WMNF interviews a University of South Florida student who is stuck in Iran after President Trump’s immigration executive order; his email access has been cut off by USF.
We hear that interview with Mehdi Zeyghami and speak with another person who is being directly affected by Trump’s executive order banning immigration from seven predominantly-Muslim nations; a judge has suspended the rule, but we see how it’s still affecting people.
We also hear from a protest going in South Tampa where President Donald Trump spoke Monday at MacDill Air Force Base.
Listen to the full show here:
The executive order on immigration signed by President Donald Trump a week and a half ago is still affecting people. Over the weekend a judge in Seattle imposed a temporary, nationwide halt to Trump’s order, but it’s being appealed by Trump administration lawyers. On the other side, lawyers for Washington state and Minnesota want what’s being called the “Muslim ban” overturned, claiming a reinstatement of the ban would “unleash chaos again.” Nevertheless it’s still keeping people out of the U.S.
WMNF interviewed, via Skype, a USF student who is stuck in Iran. 35-year-old engineering graduate student Mehdi Zeyghami was very close to returning from Tehran to Tampa when Trump signed the ban.
“Currently, I’m in Iran – actually in Tehran – and what brought me here? I’ve been a student at the USF since spring 2012 and I stayed there for 4-1/2 years. During this summer — not this summer, the past summer — there was a family emergency and I had to return home and take care of my family. On beginning of May, I left U.S. and come back home and since that time, I’m stuck here. I’m stuck here because of the problems with the Visa that is coming up for Iranians.
“I had my Visa interview more than 8 months before and it went through a strict vetting and screening and after 8 months, my Visa is approved, but, there is a new Executive Order that bans me from returning and I am stuck here.”
And they gave you an email that said that you could not come home. You were granted the Visa one day and then wasn’t it the next day that they sent you an email that said you can’t come home?
“No, actually it was a few days later. I [was] granted the Visa on Thursday [Jan. 26], I think it was January 27th and I received an email the next Monday, it was 4 days — or if you can say, it’s the next “working day” maybe. On Monday, I received the email that ‘Your Visa is refused’ or my application is refused and I cannot use my Visa.”
So, you’re an Iranian citizen, what are you doing going to the United States and studying at USF? What are you studying and what’s the document that you have to get here?
“I’m a PhD candidate at the Mechanical Engineering department and I’m working on renewable energy systems and solar energy, specifically.”
As a student, to come to the United States, what kind of documentation do you have for that? Is it a Green Card? Is it a Visa?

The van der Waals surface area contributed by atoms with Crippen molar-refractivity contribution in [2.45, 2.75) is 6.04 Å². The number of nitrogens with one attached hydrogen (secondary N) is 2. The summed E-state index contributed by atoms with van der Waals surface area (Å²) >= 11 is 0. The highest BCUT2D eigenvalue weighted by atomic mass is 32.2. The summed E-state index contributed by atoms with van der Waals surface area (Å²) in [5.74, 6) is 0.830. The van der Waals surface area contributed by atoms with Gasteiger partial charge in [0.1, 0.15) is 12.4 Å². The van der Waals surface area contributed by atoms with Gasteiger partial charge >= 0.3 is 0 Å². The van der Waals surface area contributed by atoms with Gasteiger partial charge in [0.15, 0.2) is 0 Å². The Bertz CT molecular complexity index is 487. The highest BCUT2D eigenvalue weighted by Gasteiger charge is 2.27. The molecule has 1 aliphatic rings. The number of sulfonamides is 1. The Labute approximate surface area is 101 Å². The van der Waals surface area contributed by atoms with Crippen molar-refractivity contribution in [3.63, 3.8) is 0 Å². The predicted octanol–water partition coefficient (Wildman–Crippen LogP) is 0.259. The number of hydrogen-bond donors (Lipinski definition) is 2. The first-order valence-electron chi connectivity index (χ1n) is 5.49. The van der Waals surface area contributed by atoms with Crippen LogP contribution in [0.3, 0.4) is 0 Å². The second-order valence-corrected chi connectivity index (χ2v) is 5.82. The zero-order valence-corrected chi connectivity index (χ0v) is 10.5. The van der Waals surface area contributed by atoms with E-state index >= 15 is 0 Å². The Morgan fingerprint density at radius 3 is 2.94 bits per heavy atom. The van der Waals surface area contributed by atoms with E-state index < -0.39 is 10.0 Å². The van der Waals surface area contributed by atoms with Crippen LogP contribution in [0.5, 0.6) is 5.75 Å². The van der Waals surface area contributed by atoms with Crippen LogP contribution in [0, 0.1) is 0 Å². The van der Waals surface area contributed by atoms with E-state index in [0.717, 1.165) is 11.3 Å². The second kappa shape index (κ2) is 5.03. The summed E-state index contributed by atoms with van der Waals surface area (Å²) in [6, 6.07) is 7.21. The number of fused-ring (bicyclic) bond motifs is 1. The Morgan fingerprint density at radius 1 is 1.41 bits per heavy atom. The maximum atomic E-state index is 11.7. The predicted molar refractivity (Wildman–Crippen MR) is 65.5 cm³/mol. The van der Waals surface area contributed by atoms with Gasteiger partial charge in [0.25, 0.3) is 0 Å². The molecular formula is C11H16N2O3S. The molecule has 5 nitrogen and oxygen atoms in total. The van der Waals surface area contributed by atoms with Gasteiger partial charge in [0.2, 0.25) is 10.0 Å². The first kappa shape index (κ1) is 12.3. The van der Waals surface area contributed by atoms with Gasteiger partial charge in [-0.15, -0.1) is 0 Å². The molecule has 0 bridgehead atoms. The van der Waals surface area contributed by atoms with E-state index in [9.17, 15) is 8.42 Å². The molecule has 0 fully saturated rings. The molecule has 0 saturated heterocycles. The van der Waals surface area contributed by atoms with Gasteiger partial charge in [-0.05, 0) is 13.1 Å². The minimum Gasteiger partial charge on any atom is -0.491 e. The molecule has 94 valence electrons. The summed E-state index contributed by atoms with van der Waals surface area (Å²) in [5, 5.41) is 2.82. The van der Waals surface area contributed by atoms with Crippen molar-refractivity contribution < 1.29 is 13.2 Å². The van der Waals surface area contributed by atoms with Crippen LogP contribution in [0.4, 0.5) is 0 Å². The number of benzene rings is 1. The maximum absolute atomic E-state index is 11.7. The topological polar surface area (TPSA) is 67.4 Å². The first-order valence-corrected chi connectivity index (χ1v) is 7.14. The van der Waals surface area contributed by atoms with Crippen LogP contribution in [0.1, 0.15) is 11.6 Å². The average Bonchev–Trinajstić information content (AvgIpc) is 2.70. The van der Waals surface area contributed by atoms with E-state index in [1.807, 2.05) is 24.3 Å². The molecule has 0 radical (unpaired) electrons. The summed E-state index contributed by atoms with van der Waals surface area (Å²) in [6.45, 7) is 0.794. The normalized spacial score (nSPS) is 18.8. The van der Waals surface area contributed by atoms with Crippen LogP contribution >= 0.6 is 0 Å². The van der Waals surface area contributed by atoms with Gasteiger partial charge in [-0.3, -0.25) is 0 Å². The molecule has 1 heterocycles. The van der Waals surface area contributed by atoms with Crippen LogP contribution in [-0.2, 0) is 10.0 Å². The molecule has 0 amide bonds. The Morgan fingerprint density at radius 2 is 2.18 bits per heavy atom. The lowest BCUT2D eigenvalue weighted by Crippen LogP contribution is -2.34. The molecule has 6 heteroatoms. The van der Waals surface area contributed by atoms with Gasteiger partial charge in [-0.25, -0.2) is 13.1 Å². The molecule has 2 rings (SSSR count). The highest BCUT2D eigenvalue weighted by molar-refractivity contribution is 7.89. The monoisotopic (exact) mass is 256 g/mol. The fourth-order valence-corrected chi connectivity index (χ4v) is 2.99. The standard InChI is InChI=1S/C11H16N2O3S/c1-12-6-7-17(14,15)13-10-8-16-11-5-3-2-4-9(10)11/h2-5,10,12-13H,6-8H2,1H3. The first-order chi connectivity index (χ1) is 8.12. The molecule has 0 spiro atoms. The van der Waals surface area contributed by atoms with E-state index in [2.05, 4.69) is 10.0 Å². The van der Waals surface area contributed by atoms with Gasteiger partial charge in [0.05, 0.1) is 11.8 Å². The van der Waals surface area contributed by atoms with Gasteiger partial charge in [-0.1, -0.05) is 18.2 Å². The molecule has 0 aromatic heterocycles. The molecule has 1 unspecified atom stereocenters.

“Oh no. I’m on an F-1 Visa, you see it’s a student Visa. F-1, they call it F-1 for the students that come to the states and study. People that are international students and want to go back after their studies are finished. That means that I’m not an immigrant or applied for an immigration status, or something, I’m just an international student.”
Is there a time limit on that? Will there be a point after which you won’t be able to use that Visa to come back?
“You see, for Iranian students, because I don’t know why, but, the Visa– usually they get their Visa as a single-entry Visa. That means that whenever you use your Visa to enter the country, [there’s] no use to it anymore. You cannot use it anymore to go out and come back or anything. Then, when I come in–my Visa is not valid anymore–and I can stay as long as my I-20 is valid. An I-20 has a time limit on it. It says ‘If you are a PhD student, you have a 5-year limit to finish your course and if you have other problems or any problems, you can extend it for a limited time, maybe 2 or 3 times, but, not more than 7 years.
“Right now, I have extended my I-20 twice, because I was out of the country for the fall semester and now for [the] spring semester. I don’t know when I can come back. If I want to extend it more, maybe I just have one more shot and I’m at the end of my program.
“Like I said, I spent 4-1/2 years there doing my program, studying and doing my project. And now it’s the time that I wrap it up and finish my experiments and defend my thesis and this is the time limit for me. Even if they resumed the Visa application after the 90 days–because they have refused so many Visas, immigrant and non-immigrant Visas, student Visas, during 1 or 2 days–there would be a long line in any embassy that they want to go [to]. And, you know, getting an appointment and again going through the vetting and screening, I think I’ve lost it already and I cannot return anymore.”
Tell us more about your research. What kind of research did you do at USF and that you hope to still continue at USF?
“I’m a research assistant at Clean Energy Research Center. We are working mostly on solar energy and clean energy systems. For me, I don’t know, specifically working on cooling systems. I have worked on solar-assisted cooling systems. I have worked on projects that we had at our lab and we have published papers on it.
“My own project or my own thesis is about passive cooling and converting solar energy into electricity. It’s a two-part project. I’m working on designing some kind of, taylored for a specific design, heat exchanger that can emit the heat by radiation from the surface of the earth to the outer sky or cool down without using any water or electricity. It’s not a new concept, but, we are doing it in a new way that can be used to cool buildings or any structure on earth without using energy or water.”
So, tell our listeners why that would be important. If you can develop an application for this source of cooling without using electricity, how would that benefit people?
“Oh, yeah. You see, one of the main uses of it would be in solar power plants. A solar power plant is usually located in a desert. In an arid location there is no water, you don’t have any source of cooling. They usually use air-cooled condensers or air-cooled coolers at the solar power plants. If you can find a way that uses no energy and no water for cooling, that will improve the performance of the solar power plant.